Perfusion pressure = diastolic blood pressure - leg compartment pressure
- NIRS measurements will be taken with an the INVOS system, produced by Somentics. These measurements will be taken from both legs, the affected leg and other other leg used as a control for comparison. Where both legs are at risk measurements will be taken from both legs and the midpoint of the forearm used as a control.
The INVOS probe is a small adhesive patch that is stuck to the skin. The probe is sterile and will be attached using the same sterile technique as the compartment pressure catheter. Where the overlying skin is hairy the hair overlying the area for the probe should be clipped before attaching the probe, to ensure adequate adhesion and accurate readings. The probe is to be sited just below the compartment pressure catheter, although if there is an underlying haematoma (blood clot), then the probe should be positioned so at to avoid this but still remaining over the front outer part of the leg. This technique conforms with the manufacturers recommended use of the equipment and is similar protocol to previous studies.
At the end of the monitoring period both measuring devices are removed. If the patient has developed compartment syndrome during this period and required an operation, the NIRS probe and compartment pressure catheter will be replaced for a further 12 hours of monitoring to monitor the changes post-operatively and ensure compartment pressures stay low.
|Study Design:||Observational Model: Cohort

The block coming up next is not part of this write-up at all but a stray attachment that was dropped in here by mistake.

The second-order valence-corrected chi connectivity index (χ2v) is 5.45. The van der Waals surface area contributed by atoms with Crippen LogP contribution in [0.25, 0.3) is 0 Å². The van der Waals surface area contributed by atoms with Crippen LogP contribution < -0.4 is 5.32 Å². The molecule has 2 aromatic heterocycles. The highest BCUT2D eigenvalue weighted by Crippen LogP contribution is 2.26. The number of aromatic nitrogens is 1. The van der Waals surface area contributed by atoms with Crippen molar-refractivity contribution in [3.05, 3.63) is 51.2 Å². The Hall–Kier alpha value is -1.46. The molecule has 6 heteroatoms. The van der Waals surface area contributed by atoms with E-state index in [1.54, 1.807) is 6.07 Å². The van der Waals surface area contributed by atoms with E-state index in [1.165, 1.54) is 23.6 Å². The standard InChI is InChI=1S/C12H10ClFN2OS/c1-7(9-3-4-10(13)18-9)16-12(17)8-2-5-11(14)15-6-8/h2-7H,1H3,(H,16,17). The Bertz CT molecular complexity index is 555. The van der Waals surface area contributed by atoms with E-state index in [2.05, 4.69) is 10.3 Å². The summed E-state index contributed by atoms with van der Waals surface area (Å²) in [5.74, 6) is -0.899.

Time Perspective: Prospective
|Official Title:||The Application of Near Infrared Spectroscopy (NIRS) in the Detection of Lower Limb Compartment Syndrome|
- Absolute limb StO2 at limb perfusion pressures ≤ 30 mmHg. [ Time Frame: Hourly ]
- Control corrected limb StO2 at limb perfusion pressures ≤ 30 mmHg. [ Time Frame: Hourly ]
- Correlation between absolute limb StO2 and limb perfusion pressures. [ Time Frame: Hourly ]
- Correlation between control corrected limb StO2 and limb perfusion pressures. [ Time Frame: Hourly ]
- Incidence of compartment syndrome in study population. [ Time Frame: 24 hours ]
- Survival to discharge. [ Time Frame: 30 days ]
|Study Start Date:||September 2009|
|Study Completion Date:||April 2011|
|Primary Completion Date:||April 2011 (Final data collection date for primary outcome measure)|
At risk for compartment syndrome.
Patients admitted to Selly Oak Hospital, Birmingham, Uk, meeting one or more of the following inclusion criteria:
Device: Monitoring of StO2
Monitoring of lower limb anterior compartment StO2, taking measurements on an hourly basis for the duration of the study protocol.
Other Name: INOVOS system.
Please refer to this study by its ClinicalTrials.gov identifier: NCT00921271
|Selly Oak Hospital|
|Birmingham, West Midlands, United Kingdom, B29 6JD|
|Principal Investigator:||Tom Barker, MBChB, MRCS||University Hospitals Birmingham|